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Education

It’s Been a Rocky Start for Dallas ISD’s New Bus System

The school board president equated the effort to running a $60 million startup. But the hiccups, though they're improving, could threaten the district's momentum.

Over the last few years, Dallas ISD schools within the Ross Avenue corridor—there are nine of these within the East Dallas portion of Trustee Miguel Solis’ District 8—have undergone considerable change. To reverse falling enrollment, the district flipped several traditional neighborhood schools into more innovative options that give students a choice based on their particular interests and aspirations. They pull geographically from across the district (with a system of priority for students nearby). A few of those schools are now on a wait list, and at least one has received some national attention. It’s been a creative solution to, among other things, the challenge of displacement as a result of increasing property taxes and rent prices.

But busing in students from across the district creates a more difficult task when it comes to transportation. That, says Solis, presents one upside to DISD running its own bus system, a task it took over this year from previous operator Dallas County Schools (voters killed DCS last November and its executives have been indicted for a kickback scheme that involved Dallas City Councilman Dwaine Caraway). During this transformative time for the district, flexibility is a good thing.

But so far, the district’s new in-house busing system has produced mixed results.

“It’s very difficult to convey to an outside entity all the reformation going on,” says Solis.

Since the first week of class, the district’s woes have been on display across just about all the city’s major media, putting a spotlight on massive delays and a clogged call system. The Dallas Morning News wrote about it after opening day, quoting DISD transportation head Kayne Smith as saying day one struggles were to be expected. He argued that it wasn’t about staffing. But those day one struggles have turned into week one struggles and month one struggles and quarter one struggles. Two weeks after the school year started, Smith, who had only been on the job since February, left for something similar at Cypress Fairbanks ISD, near Houston. Then, five weeks into the year, the district fired five transportation managers that came over from DCS, which was, um, not a great spot to have been hiring from in the first place.

NBC 5 dove in early last week with an update, in which Superintendent Michael Hinojosa said the district has “made progress but it’s not good enough” and that “in six months, we’ll be in much better shape.”

It turns out the problems have very much been about staffing. That’s according to Scott Layne, DISD’s deputy superintendent of operations. “The drivers we have run one route and then turn around and run another route,” he says. “What happens is they’re late, because they can’t get to that second route in time.” Layne says DISD is also dealing with drivers not showing up—the district is racking up as many as 50 or 60 absences a day. He wants another 80 drivers to fill its 700 positions for the big yellow buses, which require certification.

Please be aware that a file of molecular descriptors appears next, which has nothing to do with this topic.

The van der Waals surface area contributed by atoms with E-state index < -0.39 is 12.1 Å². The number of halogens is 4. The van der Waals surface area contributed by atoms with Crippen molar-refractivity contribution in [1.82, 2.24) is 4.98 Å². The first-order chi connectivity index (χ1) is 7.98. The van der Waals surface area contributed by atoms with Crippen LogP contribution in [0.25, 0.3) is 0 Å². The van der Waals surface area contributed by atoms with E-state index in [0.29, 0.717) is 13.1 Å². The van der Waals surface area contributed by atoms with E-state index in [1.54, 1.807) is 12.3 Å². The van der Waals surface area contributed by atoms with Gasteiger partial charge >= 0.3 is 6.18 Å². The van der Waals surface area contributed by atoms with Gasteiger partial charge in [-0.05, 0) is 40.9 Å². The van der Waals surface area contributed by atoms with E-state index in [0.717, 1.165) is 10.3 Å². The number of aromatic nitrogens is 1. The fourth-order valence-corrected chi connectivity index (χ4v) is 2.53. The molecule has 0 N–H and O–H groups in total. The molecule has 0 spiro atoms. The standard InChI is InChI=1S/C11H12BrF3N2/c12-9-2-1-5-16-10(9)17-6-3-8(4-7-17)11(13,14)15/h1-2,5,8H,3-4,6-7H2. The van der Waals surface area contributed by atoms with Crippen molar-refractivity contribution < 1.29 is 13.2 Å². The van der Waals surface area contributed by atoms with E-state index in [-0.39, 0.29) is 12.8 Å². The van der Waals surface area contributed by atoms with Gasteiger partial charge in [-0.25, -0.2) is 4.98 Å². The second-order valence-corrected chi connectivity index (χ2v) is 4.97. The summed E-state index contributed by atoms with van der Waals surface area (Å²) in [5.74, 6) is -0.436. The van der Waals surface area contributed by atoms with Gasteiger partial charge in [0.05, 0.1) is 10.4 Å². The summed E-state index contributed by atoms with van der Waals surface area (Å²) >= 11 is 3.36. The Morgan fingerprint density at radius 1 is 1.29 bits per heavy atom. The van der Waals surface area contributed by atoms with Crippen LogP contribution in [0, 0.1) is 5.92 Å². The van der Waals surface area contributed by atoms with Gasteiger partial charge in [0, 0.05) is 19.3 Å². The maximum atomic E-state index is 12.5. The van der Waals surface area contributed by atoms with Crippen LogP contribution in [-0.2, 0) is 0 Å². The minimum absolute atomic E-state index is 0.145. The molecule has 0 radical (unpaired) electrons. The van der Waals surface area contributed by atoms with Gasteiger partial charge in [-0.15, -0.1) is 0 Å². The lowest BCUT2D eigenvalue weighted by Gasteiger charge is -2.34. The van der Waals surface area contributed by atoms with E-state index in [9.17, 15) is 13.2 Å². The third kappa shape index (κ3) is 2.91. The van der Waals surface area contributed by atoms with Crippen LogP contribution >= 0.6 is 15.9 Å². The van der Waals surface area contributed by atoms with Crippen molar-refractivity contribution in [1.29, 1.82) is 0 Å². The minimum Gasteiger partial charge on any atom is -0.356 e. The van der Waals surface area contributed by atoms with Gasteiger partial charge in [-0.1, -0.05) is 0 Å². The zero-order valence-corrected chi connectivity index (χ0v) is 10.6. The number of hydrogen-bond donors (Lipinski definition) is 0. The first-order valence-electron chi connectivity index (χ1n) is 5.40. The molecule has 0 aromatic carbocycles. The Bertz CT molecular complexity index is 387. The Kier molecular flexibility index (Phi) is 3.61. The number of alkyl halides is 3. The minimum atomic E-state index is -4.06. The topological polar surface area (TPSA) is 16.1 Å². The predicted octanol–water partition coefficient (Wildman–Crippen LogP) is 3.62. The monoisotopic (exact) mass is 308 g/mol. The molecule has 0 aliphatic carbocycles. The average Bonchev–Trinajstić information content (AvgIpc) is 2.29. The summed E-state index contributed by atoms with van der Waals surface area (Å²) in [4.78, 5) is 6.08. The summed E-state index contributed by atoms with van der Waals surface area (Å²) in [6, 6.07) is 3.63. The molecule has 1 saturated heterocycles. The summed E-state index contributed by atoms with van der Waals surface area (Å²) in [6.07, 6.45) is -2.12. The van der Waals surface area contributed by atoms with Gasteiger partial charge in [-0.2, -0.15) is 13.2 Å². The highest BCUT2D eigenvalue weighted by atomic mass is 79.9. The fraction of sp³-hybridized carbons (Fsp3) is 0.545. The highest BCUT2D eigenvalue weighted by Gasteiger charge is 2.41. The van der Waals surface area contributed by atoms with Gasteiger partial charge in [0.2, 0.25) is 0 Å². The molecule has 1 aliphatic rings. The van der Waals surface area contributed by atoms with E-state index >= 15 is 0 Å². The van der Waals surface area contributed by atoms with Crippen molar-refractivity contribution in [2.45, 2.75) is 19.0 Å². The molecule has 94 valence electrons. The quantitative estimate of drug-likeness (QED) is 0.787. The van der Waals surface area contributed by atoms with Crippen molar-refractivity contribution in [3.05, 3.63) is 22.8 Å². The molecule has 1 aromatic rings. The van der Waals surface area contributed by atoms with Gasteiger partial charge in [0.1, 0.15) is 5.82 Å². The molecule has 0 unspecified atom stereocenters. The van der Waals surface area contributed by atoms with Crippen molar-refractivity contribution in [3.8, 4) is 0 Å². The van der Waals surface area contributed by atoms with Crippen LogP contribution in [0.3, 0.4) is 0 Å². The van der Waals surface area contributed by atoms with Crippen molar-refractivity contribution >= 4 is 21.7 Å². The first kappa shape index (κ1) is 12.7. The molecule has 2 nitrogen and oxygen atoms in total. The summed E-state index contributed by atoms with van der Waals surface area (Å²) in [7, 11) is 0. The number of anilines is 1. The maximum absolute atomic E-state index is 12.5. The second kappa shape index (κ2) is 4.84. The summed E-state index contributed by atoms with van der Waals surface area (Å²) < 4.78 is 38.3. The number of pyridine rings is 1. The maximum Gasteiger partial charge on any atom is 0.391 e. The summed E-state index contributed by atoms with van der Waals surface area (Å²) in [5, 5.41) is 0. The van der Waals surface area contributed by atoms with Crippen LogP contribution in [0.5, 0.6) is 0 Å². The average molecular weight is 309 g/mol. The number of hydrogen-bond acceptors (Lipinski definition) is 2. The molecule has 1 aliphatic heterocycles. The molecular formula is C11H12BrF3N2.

There have also been routing issues. The school district only in July got the necessary third-party software installed, says Layne, which didn’t allow much time to make any necessary changes. A parent of a DISD student here at D says things have been much worse this year than last, all in all, that he and other parents spent several weeks not bothering with it, and that his child has had to Lyft home at least once after not being able to fit on an overcrowded bus. “It’s trying to determine riderships,” says Layne. “We have data that will indicate how many kids, but you never really know until you run the routes.”

He says the over-crowding issues have subsided with adjustments (a point in line with the DISD parent’s anecdotal evidence), and that things have been generally getting better. Whereas the school took on about 5,000 complaints on the first day, it’s down to between 200 and 300 a day, Layne says.

At least some of this could be attributed to the fact DISD had limited time to gets its act together. “This is, in essence, a $60 million startup,” says School Board President Edwin Flores. “We went from zero employees, zero buses, to 1,100 employees, 1,000 buses, in a transition period of about eight months.” Voters will get a chance to boost the program this November, as Proposition A asks taxpayers to approve $75 million for a new fleet of buses, plus better maintenance and operating facilities.

Flores agrees that school choice can add stress to a transportation system. “What has changed is really the volume,” he says. “When you open five in a single year, that’s more than the last five years put together.” But he’s confident that the district’s transportation takeover has been “definitely a net plus,” and says DISD’s long-term vision would bring more choice schools to all parts of the school district.

For now, DISD has its eyes trained on ironing out the present issues, with much at stake. Says Solis: “If we don’t get it right—and I have every reason to believe we will—it could [undermine] our approach to innovation.”

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Comments

  • Los_Politico

    Interesting that you didn’t get a comment from Dustin Marshall, the trustee who fathered this idea and should take much of the blame. He runs a transportation company after all, he’s told us 300 times!

    Fun fact, despite having fewer students and taking up a smaller geographic area, DISD buses run more miles than Houston ISD. Not exactly doing our part to reduce emissions, are we?